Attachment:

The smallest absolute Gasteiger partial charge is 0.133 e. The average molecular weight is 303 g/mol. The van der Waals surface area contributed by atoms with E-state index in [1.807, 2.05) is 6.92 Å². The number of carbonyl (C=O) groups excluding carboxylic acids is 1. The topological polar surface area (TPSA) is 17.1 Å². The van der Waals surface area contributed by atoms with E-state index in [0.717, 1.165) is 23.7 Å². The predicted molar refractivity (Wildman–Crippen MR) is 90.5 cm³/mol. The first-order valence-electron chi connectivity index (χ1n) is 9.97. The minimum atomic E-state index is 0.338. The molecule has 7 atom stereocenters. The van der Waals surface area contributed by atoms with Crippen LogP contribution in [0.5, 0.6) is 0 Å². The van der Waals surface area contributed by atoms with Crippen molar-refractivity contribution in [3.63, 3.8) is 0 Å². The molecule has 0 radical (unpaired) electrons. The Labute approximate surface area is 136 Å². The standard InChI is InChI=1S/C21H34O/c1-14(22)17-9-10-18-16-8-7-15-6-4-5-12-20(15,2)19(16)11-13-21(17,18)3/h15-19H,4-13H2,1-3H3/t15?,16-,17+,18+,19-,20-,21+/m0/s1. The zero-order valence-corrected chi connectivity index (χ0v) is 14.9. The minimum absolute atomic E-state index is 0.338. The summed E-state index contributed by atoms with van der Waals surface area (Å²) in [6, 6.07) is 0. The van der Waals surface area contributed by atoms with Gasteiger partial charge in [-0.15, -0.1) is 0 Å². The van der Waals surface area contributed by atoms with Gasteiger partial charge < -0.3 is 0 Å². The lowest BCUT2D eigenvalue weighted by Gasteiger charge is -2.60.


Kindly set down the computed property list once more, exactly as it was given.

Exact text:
The smallest absolute Gasteiger partial charge is 0.133 e. The average molecular weight is 303 g/mol. The van der Waals surface area contributed by atoms with E-state index in [1.807, 2.05) is 6.92 Å². The number of carbonyl (C=O) groups excluding carboxylic acids is 1. The topological polar surface area (TPSA) is 17.1 Å². The van der Waals surface area contributed by atoms with E-state index in [0.717, 1.165) is 23.7 Å². The predicted molar refractivity (Wildman–Crippen MR) is 90.5 cm³/mol. The first-order valence-electron chi connectivity index (χ1n) is 9.97. The minimum atomic E-state index is 0.338. The molecule has 7 atom stereocenters. The van der Waals surface area contributed by atoms with Crippen LogP contribution in [0.5, 0.6) is 0 Å². The van der Waals surface area contributed by atoms with Crippen molar-refractivity contribution in [3.63, 3.8) is 0 Å². The molecule has 0 radical (unpaired) electrons. The Labute approximate surface area is 136 Å². The standard InChI is InChI=1S/C21H34O/c1-14(22)17-9-10-18-16-8-7-15-6-4-5-12-20(15,2)19(16)11-13-21(17,18)3/h15-19H,4-13H2,1-3H3/t15?,16-,17+,18+,19-,20-,21+/m0/s1. The zero-order valence-corrected chi connectivity index (χ0v) is 14.9. The minimum absolute atomic E-state index is 0.338. The summed E-state index contributed by atoms with van der Waals surface area (Å²) in [6, 6.07) is 0. The van der Waals surface area contributed by atoms with Gasteiger partial charge in [-0.15, -0.1) is 0 Å². The van der Waals surface area contributed by atoms with Gasteiger partial charge < -0.3 is 0 Å². The lowest BCUT2D eigenvalue weighted by Gasteiger charge is -2.60.